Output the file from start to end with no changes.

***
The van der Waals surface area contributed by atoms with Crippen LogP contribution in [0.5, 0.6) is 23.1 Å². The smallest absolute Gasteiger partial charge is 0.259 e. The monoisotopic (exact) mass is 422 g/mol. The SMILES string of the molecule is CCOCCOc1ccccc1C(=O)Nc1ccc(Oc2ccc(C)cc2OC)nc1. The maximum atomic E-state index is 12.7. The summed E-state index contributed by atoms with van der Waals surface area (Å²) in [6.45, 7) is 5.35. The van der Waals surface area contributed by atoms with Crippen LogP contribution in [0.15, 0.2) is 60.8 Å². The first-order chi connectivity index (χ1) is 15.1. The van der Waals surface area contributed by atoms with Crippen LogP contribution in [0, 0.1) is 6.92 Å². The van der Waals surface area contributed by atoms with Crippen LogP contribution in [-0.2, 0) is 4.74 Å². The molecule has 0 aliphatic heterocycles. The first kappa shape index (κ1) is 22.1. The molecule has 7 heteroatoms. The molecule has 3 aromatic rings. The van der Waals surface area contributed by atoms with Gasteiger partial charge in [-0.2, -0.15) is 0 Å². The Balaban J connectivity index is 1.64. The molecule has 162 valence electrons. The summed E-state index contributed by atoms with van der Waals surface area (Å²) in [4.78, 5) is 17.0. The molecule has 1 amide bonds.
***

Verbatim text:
The van der Waals surface area contributed by atoms with Crippen LogP contribution in [0.5, 0.6) is 23.1 Å². The smallest absolute Gasteiger partial charge is 0.259 e. The monoisotopic (exact) mass is 422 g/mol. The SMILES string of the molecule is CCOCCOc1ccccc1C(=O)Nc1ccc(Oc2ccc(C)cc2OC)nc1. The maximum atomic E-state index is 12.7. The summed E-state index contributed by atoms with van der Waals surface area (Å²) in [6.45, 7) is 5.35. The van der Waals surface area contributed by atoms with Crippen LogP contribution in [0.15, 0.2) is 60.8 Å². The first-order chi connectivity index (χ1) is 15.1. The van der Waals surface area contributed by atoms with Crippen LogP contribution in [0, 0.1) is 6.92 Å². The van der Waals surface area contributed by atoms with Crippen LogP contribution in [-0.2, 0) is 4.74 Å². The molecule has 0 aliphatic heterocycles. The first kappa shape index (κ1) is 22.1. The molecule has 7 heteroatoms. The molecule has 3 aromatic rings. The van der Waals surface area contributed by atoms with Gasteiger partial charge in [-0.2, -0.15) is 0 Å². The Balaban J connectivity index is 1.64. The molecule has 162 valence electrons. The summed E-state index contributed by atoms with van der Waals surface area (Å²) in [4.78, 5) is 17.0. The molecule has 1 amide bonds.